Experience API (Part 4)
O.K., last week we finished up with SCORM, which paved the way for a discussion about Tin Can API and, yes, Experience API. Let’s get right into it . . .
SCORM had peaked in its level of development and value, and the ADL (Advanced Distributed Learning Authority) decided a newer version of SCORM would not meet its continuing need. As such, in 2011, ADL issued a contract to investigate, research, and basically re-think SCORM in order to advance its mission and goals. The Nashville-based business Rustici Software won this contract, and the firm initiated its work by starting a conversation, a conversation that became Project Tin Can.
Rustici termed the research phase of the contract to be Project Tin Can. They embraced the image and notion of tin-can communication to convey the two-way communication between Rustici and the eLearning community.
Per Rustici, this process included seeking information through five different avenues:
- nput from hundreds of xAPI stakeholders;
- Interviews with key industry leaders;
- LETSI SCORM 2.0 White Papers (this was, in many ways, a precursor of Project Tin Can; for an archive of these papers, see the Rustici site: https://scorm.com/tincanoverview/the-letsi-scorm-2-0-white-papers/;
- Interactions with then current Rusti customers; and,
- The ADL contract specifications.
A Rose By Any Other Name . . . Tin Can API/Experience API/xAPI
While the results of the Project Tin Can research produced Tin Can API, the latter was a qualitative successor to SCORM and an earlier version of the continually evolving Experience API. xAPI, then, is simply an acronym for Experience [eXperience] API, neither a successor to nor a different version of Experience API.
It really seems confusion arose and still arises from the period when Tin Can and Experience API virtually were synonymous. This was the period of and the immediate years following Rustici’s submission of its deliverables to the ADL. At that time, perhaps understandably, Rustici stated:
“ADL will be transferring ownership of the spec to a public standards body after v1.0 is complete this spring. After that transfer, we don’t expect the official government name “Experience API” to last much longer [emphasis added].”
They had branded their process and deliverable with the “Tin Can” name, and their work was widely known by many in the industry as the Tin Can API. Yet, the ADL used the name Experience API in their contract specifications and in their continuing usage. Experience API is the pervasive name that is used, and the name “Tin Can” is only formally used in reference to Rustici’s original contract work. Indeed, Rustici later called its response to the ADL contract “Project xAPI.”
Ownership versus Web Domains
The ADL awarded the contract—the BAA [Broad Agency Announcement, which in general, is for basic and applied research and development]—to Rustici and, as such, the work derived from that contract was and is the property of the United States Government. The issue of name “ownership” publicly arose in a May 2012 Google Group discussion:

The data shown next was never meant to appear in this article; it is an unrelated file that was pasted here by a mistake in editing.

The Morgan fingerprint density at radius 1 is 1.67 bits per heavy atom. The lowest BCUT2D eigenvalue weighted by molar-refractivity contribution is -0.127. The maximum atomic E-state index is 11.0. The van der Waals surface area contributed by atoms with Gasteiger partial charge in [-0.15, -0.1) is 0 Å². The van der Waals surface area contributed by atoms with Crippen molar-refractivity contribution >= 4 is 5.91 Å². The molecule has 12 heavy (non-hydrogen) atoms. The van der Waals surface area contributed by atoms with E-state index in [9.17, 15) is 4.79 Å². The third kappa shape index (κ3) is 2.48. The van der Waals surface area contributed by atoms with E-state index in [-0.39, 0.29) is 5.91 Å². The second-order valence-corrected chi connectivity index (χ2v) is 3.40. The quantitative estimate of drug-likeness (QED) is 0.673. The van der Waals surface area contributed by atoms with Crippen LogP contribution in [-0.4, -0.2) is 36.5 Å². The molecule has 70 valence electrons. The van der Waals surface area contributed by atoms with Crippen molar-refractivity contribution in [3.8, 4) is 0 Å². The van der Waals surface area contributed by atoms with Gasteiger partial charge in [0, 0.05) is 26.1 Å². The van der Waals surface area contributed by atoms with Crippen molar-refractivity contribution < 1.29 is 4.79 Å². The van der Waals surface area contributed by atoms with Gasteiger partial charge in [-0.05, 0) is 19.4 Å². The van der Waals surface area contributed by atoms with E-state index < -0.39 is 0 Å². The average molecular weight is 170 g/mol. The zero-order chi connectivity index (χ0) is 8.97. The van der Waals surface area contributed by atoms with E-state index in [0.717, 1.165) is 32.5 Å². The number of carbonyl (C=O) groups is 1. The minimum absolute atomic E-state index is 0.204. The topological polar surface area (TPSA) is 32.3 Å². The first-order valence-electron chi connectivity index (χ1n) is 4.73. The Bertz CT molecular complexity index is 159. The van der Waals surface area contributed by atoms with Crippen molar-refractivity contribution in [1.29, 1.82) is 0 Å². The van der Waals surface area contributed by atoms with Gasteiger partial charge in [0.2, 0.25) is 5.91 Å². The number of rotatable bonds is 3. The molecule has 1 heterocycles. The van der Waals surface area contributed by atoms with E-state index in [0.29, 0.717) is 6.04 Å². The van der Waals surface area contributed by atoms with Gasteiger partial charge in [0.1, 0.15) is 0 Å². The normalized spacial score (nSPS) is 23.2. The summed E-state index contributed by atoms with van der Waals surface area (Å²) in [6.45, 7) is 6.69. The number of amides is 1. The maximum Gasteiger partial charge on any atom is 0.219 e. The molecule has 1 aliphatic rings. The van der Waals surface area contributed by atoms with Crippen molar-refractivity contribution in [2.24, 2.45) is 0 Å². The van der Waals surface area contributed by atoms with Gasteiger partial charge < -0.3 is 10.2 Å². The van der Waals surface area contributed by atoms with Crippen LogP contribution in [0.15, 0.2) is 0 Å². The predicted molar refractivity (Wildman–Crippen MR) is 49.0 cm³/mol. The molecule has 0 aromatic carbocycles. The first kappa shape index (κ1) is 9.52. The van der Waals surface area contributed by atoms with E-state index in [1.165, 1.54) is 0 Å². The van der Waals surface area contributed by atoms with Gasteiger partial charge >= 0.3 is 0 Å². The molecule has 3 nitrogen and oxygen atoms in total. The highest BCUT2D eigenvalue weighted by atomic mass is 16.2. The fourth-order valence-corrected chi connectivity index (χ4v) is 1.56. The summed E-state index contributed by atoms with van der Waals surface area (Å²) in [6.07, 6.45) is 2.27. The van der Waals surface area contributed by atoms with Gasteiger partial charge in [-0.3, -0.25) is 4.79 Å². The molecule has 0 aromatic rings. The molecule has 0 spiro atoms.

The concern centered on the Rustici trademark petition for the names of “Tin Can” and “Project Tin Can.” No less a figure than Rustici President, Mike Rustici, weighed in on the concern to assure writers that the company had no proprietary claim on the use of “Tin Can” and sought to obtain trademark status to avoid it from being “pirated” by others who might be less community minded.
The continuing Google Group discussion continued on the topic as to whether or not Rustici would use the “Tin Can” moniker in any of its future commercial enterprises; to wit, Rustici replied that it would, however, the company would not prevent others from doing so.
Toward this end, while Tin Can, Experience API, and, for that matter, SCORM, are names under government “contract,” as it were, Rustici owns the web domains for www.tincanapi.com, which is redirected to another one of their web domains, www.experienceapi.com; they also own the web domain of www.scorm.com. In their separate domains, they clearly differentiate the administration, ownership, and stewardship of the respective names to the ADL, but that they also offer services for companies seeking to utilize the SCORM and/or Experience API specifications. For a response by Rustici Software on this subject, please see:
Note: To be clear, the above comments neither are intended nor take away from any of Rustici Software’s groundbreaking work in the field of eLearning; rather, the comments are included to simply clarify distinctions amongst terms and the like.
Next step: Finally, a focused discussion on the Tin Can API/Experience API Innovations and its evolution.
Craig Lee Keller, Ph.D., JAG Learning Strategist